Editors' Note
The Palestinian-Israeli conflict has influenced not only the parties directly concerned, but also observers from outside the region who are drawn into the debate and into research on the subject. Both the complexity and the sheer quantity of books written on it from all points of view tend to affect the compilation of bibliographies on the subject. Professor Velloso's bibliography deals, as he notes, with the question of Palestine and relies for the most part on Palestinian and general sources, along with some Israeli ones. Though it cannot claim to present a comprehensive bibliography of the conflict, we consider that his work can serve as a useful tool for those studying the subject.

From Herzl (1896) to Arafat (1995): Thousands of Publications

In 1896, Theodor Herzl published Der Judenstaat (The State of the Jews). Almost one hundred years later, in 1995, the Palestinian National Authority published Palestinian Refugees and the Right of Return. Herzl's comrades greeted his book with laughter. However, he had no doubts about the success of his plan: "In five years, perhaps, and certainly in fifty, everyone will perceive it...." He did not foresee the publication of the Palestinian book. Its authors never thought the day would come when they would have to publish a book about their right to live in their own homeland. No laughter greeted this book, although there are still doubts about the future of the Palestinian state. In the century that separates these two works, the Palestinian conflict took - is still taking - place.
One outcome, of course not the most important, is the thousands of publications on the conflict: on the one hand, documents, agreements, resolutions, statements; on the other, books, papers and research work. It is probably an exaggeration to say that everything has already been written about it, but the number and variety of works, as the bibliography shows, are endless. In every discipline of the arts and sciences there are authors dealing with the conflict, either as a whole or focusing on some aspect of it. Just think of the biographies of its protagonists, psychological studies of the populations in the area, economic forecasts of every Middle Eastern nation, political and military analyses (the nuclear threat included), poems and novels about Jewish and Palestinian peoples and their experiences, moral considerations about the events, the role of humor in the conflict ... Politicians (e.g., Ghandi), philosophers and intellectuals (e.g., Buber, Aaron, Chomsky) and historians (e.g., Toffler) have written about the Palestinian conflict. Nobody has missed the opportunity to contribute. Witness Wolinetz's doctoral thesis of 1975 (Ann Arbor, Michigan) on "Arab Philatelic Propaganda against the State of Israe1." Every point of view and interpretation of the conflict have been examined. Yet, the only thing about its development that can be foreseen for certain is that new documents, papers and books will appear, as well as more films and electronic pages.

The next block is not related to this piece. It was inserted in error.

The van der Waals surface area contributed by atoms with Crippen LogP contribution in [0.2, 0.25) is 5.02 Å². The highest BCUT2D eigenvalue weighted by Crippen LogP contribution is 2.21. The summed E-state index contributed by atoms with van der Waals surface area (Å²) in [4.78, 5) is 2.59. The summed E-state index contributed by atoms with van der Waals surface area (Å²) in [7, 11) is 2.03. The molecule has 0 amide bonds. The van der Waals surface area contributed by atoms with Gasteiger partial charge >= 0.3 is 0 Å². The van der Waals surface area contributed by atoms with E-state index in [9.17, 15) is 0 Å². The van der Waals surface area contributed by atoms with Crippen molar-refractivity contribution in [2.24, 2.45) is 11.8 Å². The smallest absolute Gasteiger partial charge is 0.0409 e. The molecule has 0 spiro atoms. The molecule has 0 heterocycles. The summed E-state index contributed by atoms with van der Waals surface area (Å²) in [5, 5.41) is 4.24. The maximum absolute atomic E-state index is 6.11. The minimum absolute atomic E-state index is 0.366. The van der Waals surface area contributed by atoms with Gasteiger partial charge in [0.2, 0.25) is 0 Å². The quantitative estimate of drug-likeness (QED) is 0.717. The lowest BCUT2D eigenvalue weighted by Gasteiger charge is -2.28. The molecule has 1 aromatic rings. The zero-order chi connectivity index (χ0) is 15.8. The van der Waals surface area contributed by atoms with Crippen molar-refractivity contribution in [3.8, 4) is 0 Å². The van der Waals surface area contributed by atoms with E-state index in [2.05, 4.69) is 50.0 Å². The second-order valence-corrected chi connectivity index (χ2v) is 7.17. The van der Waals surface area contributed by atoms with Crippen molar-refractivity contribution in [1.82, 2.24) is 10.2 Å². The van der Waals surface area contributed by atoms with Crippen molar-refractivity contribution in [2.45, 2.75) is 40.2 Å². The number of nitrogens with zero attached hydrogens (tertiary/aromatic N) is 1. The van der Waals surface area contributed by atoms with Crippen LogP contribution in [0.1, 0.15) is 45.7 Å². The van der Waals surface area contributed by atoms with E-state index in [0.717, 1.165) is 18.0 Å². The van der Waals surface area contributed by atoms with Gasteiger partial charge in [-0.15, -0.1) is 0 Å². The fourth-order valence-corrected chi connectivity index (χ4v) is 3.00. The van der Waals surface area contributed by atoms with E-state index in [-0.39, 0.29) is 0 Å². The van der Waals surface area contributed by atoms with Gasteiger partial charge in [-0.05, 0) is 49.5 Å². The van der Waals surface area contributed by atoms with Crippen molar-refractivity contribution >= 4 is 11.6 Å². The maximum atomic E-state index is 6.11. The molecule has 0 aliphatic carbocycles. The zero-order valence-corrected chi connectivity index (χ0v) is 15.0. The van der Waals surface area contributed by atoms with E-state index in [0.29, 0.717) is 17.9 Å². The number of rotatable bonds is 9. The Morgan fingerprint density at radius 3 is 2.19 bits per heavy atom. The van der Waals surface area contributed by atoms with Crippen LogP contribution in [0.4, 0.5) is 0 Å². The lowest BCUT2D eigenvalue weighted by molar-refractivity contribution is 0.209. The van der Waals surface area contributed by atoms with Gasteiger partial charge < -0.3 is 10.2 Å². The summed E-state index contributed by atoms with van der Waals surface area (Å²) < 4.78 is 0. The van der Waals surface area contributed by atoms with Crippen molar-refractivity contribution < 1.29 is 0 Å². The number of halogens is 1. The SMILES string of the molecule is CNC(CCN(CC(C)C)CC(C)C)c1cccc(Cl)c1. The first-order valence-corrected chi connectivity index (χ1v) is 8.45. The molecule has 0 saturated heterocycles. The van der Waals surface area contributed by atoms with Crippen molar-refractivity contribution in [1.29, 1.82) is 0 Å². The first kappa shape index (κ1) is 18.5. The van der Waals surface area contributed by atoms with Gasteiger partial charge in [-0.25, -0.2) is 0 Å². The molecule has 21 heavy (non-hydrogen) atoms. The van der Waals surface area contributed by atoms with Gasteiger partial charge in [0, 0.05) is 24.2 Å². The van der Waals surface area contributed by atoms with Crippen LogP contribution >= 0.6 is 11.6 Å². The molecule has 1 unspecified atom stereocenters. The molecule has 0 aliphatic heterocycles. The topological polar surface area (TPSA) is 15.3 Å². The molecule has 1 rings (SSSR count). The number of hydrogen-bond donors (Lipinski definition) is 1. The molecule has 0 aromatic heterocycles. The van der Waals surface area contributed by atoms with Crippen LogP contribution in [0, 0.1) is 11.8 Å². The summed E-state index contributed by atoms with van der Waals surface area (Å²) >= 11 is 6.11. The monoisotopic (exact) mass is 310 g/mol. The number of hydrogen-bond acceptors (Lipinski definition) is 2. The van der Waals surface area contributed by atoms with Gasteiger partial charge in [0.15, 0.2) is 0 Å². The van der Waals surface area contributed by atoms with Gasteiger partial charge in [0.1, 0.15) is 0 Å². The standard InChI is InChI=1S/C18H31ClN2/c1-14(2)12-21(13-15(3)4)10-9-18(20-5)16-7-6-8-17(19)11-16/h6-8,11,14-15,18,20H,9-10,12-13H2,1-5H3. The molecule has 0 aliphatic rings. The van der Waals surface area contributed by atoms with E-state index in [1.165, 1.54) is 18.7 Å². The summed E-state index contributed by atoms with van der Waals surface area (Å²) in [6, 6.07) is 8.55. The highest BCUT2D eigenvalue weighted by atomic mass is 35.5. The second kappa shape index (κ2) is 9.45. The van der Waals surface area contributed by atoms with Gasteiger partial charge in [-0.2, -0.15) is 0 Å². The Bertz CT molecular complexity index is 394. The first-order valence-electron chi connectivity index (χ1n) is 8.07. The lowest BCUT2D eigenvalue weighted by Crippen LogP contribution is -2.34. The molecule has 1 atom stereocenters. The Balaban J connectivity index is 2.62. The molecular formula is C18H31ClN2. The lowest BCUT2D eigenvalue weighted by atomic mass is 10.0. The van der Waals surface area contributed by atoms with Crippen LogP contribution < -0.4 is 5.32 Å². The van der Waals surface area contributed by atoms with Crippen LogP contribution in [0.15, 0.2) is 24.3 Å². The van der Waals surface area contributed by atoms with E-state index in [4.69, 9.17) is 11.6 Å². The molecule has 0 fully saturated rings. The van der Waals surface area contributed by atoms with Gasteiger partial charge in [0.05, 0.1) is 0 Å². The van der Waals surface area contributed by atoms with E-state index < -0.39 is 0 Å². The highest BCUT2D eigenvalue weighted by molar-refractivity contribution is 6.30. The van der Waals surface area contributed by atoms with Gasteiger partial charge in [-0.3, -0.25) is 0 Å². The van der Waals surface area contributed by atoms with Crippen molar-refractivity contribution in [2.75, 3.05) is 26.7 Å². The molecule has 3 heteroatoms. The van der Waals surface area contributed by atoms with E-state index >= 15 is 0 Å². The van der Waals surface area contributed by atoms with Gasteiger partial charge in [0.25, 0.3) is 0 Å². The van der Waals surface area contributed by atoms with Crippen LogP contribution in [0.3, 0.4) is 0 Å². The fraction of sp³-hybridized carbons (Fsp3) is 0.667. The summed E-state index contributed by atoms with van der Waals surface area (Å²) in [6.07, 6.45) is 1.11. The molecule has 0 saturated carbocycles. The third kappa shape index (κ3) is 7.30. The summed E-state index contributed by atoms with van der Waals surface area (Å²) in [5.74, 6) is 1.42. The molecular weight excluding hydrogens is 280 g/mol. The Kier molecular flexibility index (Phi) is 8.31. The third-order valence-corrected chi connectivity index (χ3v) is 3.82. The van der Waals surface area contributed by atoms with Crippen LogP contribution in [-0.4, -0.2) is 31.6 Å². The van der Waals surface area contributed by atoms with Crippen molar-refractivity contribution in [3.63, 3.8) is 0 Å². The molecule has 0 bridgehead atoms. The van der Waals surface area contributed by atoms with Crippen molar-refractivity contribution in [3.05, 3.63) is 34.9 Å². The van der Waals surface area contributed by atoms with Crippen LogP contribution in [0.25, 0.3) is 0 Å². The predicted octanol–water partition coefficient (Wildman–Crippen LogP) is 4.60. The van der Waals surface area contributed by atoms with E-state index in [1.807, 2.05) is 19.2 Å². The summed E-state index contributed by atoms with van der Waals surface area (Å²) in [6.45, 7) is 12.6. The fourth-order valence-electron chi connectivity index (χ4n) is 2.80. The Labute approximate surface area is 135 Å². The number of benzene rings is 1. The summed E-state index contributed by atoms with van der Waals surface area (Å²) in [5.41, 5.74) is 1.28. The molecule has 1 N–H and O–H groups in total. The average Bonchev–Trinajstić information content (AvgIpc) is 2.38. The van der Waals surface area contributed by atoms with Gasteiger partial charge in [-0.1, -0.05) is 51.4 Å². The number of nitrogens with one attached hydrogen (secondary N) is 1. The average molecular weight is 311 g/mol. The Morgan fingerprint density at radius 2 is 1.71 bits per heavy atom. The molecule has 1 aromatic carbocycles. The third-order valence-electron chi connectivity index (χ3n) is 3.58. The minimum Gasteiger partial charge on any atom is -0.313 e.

An attempt at a bibliographical guide to the question of Palestine is presented here. It has to be an impossible mission to read everything on the subject and it is not easy to keep track of new material. At the same time, scores of documents remain unavailable, either because archives are still closed to researchers, or because they are kept secret. Some publications are no longer interesting because they repeat what has been written earlier. This review will be mainly historical and political rather than specialized. The aim is to allow the reader to move along the main lines related to the conflict.
Journals, papers and documents are considered below, but the focus will be mainly on books. The following list of journals represents a comprehensive and important source of information: The Arab Review; Arab Studies Quarterly; British Journal of Middle Eastern Studies; Challenge; Israel and Palestine Political Report; The Jerusalem Report; Journal of International Affairs; Journal of Palestine Studies; The Middle East; Middle East Affairs Journal; Middle East International; Middle East Journal; Middle East Policy; Middle East Quarterly; Middle East Report; Middle Eastern Studies; News from Within; Palestine-Israel Journal of Politics, Economics and Culture; Palestine Report and; Washington Report on Middle East Affairs. If a publication has not been included in this review, it is not because of hostility to its author or disagreement with its content. It is probable that, due to the sheer volume of writings, some may be missing, especially on the Israeli side. Additionally, if an author has published several works dealing with the same subject, or related issues, usually only one is presented for reasons of economy. So, to the only work of Martin Buber included in the third part of this bibliography, two more can be added: Israel and Palestine: The History of an Idea (London: The East and West Library, 1952) and Israel and the World (New York: Schocken Books, 1963). The same is true of other authors and organizations.